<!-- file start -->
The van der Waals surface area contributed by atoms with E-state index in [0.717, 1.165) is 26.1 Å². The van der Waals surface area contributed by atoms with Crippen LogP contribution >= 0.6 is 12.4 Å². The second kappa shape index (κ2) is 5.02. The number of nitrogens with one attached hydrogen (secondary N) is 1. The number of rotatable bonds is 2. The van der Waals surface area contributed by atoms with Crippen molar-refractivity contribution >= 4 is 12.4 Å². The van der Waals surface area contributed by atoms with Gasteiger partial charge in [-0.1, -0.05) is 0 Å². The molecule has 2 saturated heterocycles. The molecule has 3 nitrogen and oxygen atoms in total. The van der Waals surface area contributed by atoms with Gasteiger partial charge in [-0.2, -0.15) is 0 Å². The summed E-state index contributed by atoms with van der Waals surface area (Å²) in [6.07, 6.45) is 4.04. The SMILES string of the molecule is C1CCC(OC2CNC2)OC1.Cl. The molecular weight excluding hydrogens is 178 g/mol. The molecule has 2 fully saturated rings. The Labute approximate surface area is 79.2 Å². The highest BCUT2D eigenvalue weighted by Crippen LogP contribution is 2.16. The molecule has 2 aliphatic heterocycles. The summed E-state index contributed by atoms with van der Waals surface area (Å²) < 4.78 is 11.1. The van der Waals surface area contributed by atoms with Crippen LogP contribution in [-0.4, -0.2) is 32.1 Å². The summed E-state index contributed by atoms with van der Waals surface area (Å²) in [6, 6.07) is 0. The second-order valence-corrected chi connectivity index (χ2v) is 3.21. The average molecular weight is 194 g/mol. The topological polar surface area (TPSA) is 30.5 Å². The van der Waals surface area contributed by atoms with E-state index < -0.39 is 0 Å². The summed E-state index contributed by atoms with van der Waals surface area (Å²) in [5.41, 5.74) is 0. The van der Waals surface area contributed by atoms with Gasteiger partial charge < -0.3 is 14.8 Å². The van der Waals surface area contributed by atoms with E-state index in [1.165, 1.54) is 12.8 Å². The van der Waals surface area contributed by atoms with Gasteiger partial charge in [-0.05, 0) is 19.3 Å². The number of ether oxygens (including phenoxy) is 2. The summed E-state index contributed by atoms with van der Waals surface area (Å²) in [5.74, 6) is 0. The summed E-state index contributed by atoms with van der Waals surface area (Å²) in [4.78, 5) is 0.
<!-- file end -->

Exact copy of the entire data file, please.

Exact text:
The van der Waals surface area contributed by atoms with E-state index in [0.717, 1.165) is 26.1 Å². The van der Waals surface area contributed by atoms with Crippen LogP contribution >= 0.6 is 12.4 Å². The second kappa shape index (κ2) is 5.02. The number of nitrogens with one attached hydrogen (secondary N) is 1. The number of rotatable bonds is 2. The van der Waals surface area contributed by atoms with Crippen molar-refractivity contribution >= 4 is 12.4 Å². The van der Waals surface area contributed by atoms with Gasteiger partial charge in [-0.1, -0.05) is 0 Å². The molecule has 2 saturated heterocycles. The molecule has 3 nitrogen and oxygen atoms in total. The van der Waals surface area contributed by atoms with Gasteiger partial charge in [-0.2, -0.15) is 0 Å². The summed E-state index contributed by atoms with van der Waals surface area (Å²) in [6.07, 6.45) is 4.04. The SMILES string of the molecule is C1CCC(OC2CNC2)OC1.Cl. The molecular weight excluding hydrogens is 178 g/mol. The molecule has 2 fully saturated rings. The Labute approximate surface area is 79.2 Å². The highest BCUT2D eigenvalue weighted by Crippen LogP contribution is 2.16. The molecule has 2 aliphatic heterocycles. The summed E-state index contributed by atoms with van der Waals surface area (Å²) < 4.78 is 11.1. The van der Waals surface area contributed by atoms with Crippen LogP contribution in [-0.4, -0.2) is 32.1 Å². The summed E-state index contributed by atoms with van der Waals surface area (Å²) in [6, 6.07) is 0. The second-order valence-corrected chi connectivity index (χ2v) is 3.21. The average molecular weight is 194 g/mol. The topological polar surface area (TPSA) is 30.5 Å². The van der Waals surface area contributed by atoms with E-state index < -0.39 is 0 Å². The summed E-state index contributed by atoms with van der Waals surface area (Å²) in [5.41, 5.74) is 0. The van der Waals surface area contributed by atoms with Gasteiger partial charge < -0.3 is 14.8 Å². The van der Waals surface area contributed by atoms with E-state index in [1.165, 1.54) is 12.8 Å². The van der Waals surface area contributed by atoms with Gasteiger partial charge in [-0.05, 0) is 19.3 Å². The number of ether oxygens (including phenoxy) is 2. The summed E-state index contributed by atoms with van der Waals surface area (Å²) in [5.74, 6) is 0. The summed E-state index contributed by atoms with van der Waals surface area (Å²) in [4.78, 5) is 0.